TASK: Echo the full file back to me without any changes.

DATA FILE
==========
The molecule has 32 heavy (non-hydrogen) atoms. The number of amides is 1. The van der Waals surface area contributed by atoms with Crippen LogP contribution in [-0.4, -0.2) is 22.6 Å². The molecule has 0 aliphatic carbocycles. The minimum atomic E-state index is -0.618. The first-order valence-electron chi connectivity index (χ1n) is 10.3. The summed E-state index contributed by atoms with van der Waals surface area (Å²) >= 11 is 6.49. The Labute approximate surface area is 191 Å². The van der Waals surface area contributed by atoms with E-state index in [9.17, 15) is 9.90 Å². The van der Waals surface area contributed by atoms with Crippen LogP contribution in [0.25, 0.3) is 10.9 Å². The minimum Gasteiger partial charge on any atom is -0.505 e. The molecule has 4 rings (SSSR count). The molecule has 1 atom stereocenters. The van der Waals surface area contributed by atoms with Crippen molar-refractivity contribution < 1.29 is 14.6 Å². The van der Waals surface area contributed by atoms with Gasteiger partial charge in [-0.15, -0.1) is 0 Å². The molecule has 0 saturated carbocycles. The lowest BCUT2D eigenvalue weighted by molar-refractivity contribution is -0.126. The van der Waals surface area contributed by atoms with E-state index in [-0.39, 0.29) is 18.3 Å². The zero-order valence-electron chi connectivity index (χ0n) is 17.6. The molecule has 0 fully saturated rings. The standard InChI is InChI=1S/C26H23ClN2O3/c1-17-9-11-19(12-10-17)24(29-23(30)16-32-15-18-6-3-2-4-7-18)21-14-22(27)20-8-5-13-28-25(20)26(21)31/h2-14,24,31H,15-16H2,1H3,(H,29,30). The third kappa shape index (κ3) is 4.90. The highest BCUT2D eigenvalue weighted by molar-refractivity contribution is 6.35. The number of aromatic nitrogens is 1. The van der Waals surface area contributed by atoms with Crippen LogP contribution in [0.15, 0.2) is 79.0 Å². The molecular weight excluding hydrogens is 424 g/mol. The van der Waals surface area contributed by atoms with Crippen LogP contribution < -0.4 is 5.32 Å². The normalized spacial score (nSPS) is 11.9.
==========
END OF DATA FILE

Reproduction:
The molecule has 32 heavy (non-hydrogen) atoms. The number of amides is 1. The van der Waals surface area contributed by atoms with Crippen LogP contribution in [-0.4, -0.2) is 22.6 Å². The molecule has 0 aliphatic carbocycles. The minimum atomic E-state index is -0.618. The first-order valence-electron chi connectivity index (χ1n) is 10.3. The summed E-state index contributed by atoms with van der Waals surface area (Å²) >= 11 is 6.49. The Labute approximate surface area is 191 Å². The van der Waals surface area contributed by atoms with E-state index in [9.17, 15) is 9.90 Å². The van der Waals surface area contributed by atoms with Crippen LogP contribution in [0.25, 0.3) is 10.9 Å². The minimum Gasteiger partial charge on any atom is -0.505 e. The molecule has 4 rings (SSSR count). The molecule has 1 atom stereocenters. The van der Waals surface area contributed by atoms with Crippen molar-refractivity contribution < 1.29 is 14.6 Å². The van der Waals surface area contributed by atoms with Gasteiger partial charge in [-0.15, -0.1) is 0 Å². The molecule has 0 saturated carbocycles. The lowest BCUT2D eigenvalue weighted by molar-refractivity contribution is -0.126. The van der Waals surface area contributed by atoms with E-state index in [-0.39, 0.29) is 18.3 Å². The zero-order valence-electron chi connectivity index (χ0n) is 17.6. The molecule has 0 fully saturated rings. The standard InChI is InChI=1S/C26H23ClN2O3/c1-17-9-11-19(12-10-17)24(29-23(30)16-32-15-18-6-3-2-4-7-18)21-14-22(27)20-8-5-13-28-25(20)26(21)31/h2-14,24,31H,15-16H2,1H3,(H,29,30). The third kappa shape index (κ3) is 4.90. The highest BCUT2D eigenvalue weighted by molar-refractivity contribution is 6.35. The number of aromatic nitrogens is 1. The van der Waals surface area contributed by atoms with Crippen LogP contribution in [0.15, 0.2) is 79.0 Å². The molecular weight excluding hydrogens is 424 g/mol. The van der Waals surface area contributed by atoms with Crippen LogP contribution < -0.4 is 5.32 Å². The normalized spacial score (nSPS) is 11.9.